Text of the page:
Now a captain in the Air Force, Roger Greene loves spending his days in the cockpit while helping with a top-secret military project. So when the CIA asks him to leave this perfect life for a temporary government mission against the Heritage Organization, he turns the offer down—until he hears a name from his past. Motivated by a duty now personal as well as civil, Roger agrees to go on the assignment that will place him—and the woman he loves—in greater danger than ever before.
The Methuselah Project was a fabulous book. But S.O.S. takes “fabulous” to the next level, with higher stakes, multiple plot twists, and even more humor than its precursor.
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I specifically enjoyed the following parts of this standalone sequel:
The stakes were high enough in The Methuselah Project, but in S.O.S. the overall tension and urgency increase, both for the individual characters and on the global scale. The stakes kept rising even within the book, which held my attention as “This is bad” went to “This is really bad” to “This is really REALLY bad.” I could not put this book down.
Additionally, S.O.S. offers not just one but several plot twists, one leading to the other like a chain detonation, that left me reeling. Near the end of the book I gave up even trying to predict who would do what or what would because it was obvious whatever I expected wasn’t going to happen. But I loved it—there’s something satisfying about a good twist in a story. (Or a few good twists.)
More subtle but just as gripping was the romantic tension between Roger and Katherine throughout the story. While at various points I wanted to slap both of them upside the head, I couldn’t really because in their place I would probably do the same thing. Their behavior was perfectly natural, and albeit maddening, it did make me want to keep reading in hopes of an eventual reconciliation.
The author fills in his story with all sorts of little details: quick-thinking survival skills, makeshift booby traps, last-minute hiding places, and more. I was thoroughly impressed by the author’s research and learned some pretty cool things!
The author also includes entire phrases and sometimes sentences of foreign languages, all short enough and in context that we understand the gist of what’s being said. I loved “hearing” the language itself as opposed to reading “He said something in German.” Great authenticity.
This book shows us both extremes of humanity: its very best in the protagonists and its very worst in the Heritage Organization. Granted, the main characters aren’t perfect, and they don’t make perfect choices. But they want to do right, and their motivations and actions give us a glimpse of the highest morality possible among humans.
Then we get to the Heritage Organization, whose evil members and terrible projects plunge into the deepest, darkest potential of the same human soul. Though based on speculation, these projects aren’t far removed from reality (if removed at all), and I think that’s why I found them so repulsive. Though a work of fiction, S.O.S. accurately exposes the best and the worst sides of humanity–then lets readers decide which side they’ll choose.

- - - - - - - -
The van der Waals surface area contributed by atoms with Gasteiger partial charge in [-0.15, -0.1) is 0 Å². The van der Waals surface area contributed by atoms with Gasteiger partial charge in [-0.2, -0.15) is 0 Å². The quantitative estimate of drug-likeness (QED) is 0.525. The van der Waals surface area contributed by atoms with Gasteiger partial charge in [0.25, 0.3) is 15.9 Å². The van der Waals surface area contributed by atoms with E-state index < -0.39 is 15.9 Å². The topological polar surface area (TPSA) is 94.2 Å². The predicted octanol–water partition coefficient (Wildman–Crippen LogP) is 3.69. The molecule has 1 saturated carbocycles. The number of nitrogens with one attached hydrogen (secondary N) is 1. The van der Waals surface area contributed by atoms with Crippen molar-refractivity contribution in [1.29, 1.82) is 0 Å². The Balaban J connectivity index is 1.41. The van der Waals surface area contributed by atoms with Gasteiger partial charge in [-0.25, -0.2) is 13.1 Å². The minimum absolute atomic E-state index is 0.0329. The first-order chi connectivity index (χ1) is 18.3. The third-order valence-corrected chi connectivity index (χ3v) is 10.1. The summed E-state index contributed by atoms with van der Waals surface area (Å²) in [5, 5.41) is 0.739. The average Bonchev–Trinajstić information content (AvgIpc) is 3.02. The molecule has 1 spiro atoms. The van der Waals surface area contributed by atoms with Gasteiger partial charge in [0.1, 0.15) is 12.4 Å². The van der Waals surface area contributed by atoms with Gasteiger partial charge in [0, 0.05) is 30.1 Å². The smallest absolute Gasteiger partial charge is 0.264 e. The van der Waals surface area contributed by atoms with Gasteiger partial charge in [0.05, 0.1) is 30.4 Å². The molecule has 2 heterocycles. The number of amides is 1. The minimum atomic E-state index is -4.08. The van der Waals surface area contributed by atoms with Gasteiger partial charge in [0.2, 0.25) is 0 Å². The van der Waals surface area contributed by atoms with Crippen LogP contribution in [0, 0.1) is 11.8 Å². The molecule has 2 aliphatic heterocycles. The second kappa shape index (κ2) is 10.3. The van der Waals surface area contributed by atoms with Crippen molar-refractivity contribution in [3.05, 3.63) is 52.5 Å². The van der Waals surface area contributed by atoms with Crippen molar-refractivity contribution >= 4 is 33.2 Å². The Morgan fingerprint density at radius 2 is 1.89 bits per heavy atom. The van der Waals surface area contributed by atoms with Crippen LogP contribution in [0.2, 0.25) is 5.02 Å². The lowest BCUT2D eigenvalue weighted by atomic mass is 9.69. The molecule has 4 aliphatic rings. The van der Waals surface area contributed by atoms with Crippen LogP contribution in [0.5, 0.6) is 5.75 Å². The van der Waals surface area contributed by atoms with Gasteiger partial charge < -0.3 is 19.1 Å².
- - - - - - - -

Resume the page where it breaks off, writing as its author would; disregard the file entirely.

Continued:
The Methuselah Project made me laugh, but I’m pretty sure S.O.S. made me laugh even more. One part in particular had me DYING—in public. I was waiting for a friend in a café and had to stop reading more than once because I was laughing so hard. Kudos to the author for fabulous humor and wit. These light moments balance the tension nicely, and who doesn’t like a book that will give some hearty (and clean) laughs?
At first I was disappointed by how Roger ends the book. I was also worried about him and sorry for the change to his character. But the more it sank in, the more I appreciated it and felt relief rather than disappointment. (To say why would give spoilers, so I’ll stop here.) It was bittersweet to me, but I savored it all the same.
I liked seeing Roger’s trust in God and watching God work in divine but realistic ways. There were evident answers to prayer that affirmed Roger’s trust and proves to readers that even in a fiction story God is real, hears our prayers, works on our behalf, and is/would be good and trustworthy no matter what happens.
I also appreciated another character’s prayers and budding trust. The way these characters reached out to God was appropriate to their personalities and circumstances (and appropriate to the story, without digressing into sermons or spiritual treatises), and the way they saw God’s responses, acknowledged them to Him, and grew because of them was truly a blessing to read.
Overall, I highly recommend Methuselah Project S.O.S. to any adult or mature teen looking for a gripping read with high stakes, realistic characters, laugh-out-loud humor, and faith-based themes.
Get your copy of Methuselah Project S.O.S. on Amazon or Barnes and Noble or add it on Goodreads!
(I was given an advance digital copy in exchange for an honest review, but I bought my own hardcopy anyway!)
About the Author
Rick Barry is the author of Methuselah Project S.O.S., The Methuselah Project, Gunner’s Run, Kiriath’s Quest, plus over 200 published articles and fiction stories. In addition to being a World War II buff, he has visited Eastern Europe over 50 times in connection with Christian ministries. He holds a degree in foreign languages and speaks Russian. Visit Rick at his website, Facebook, or Twitter.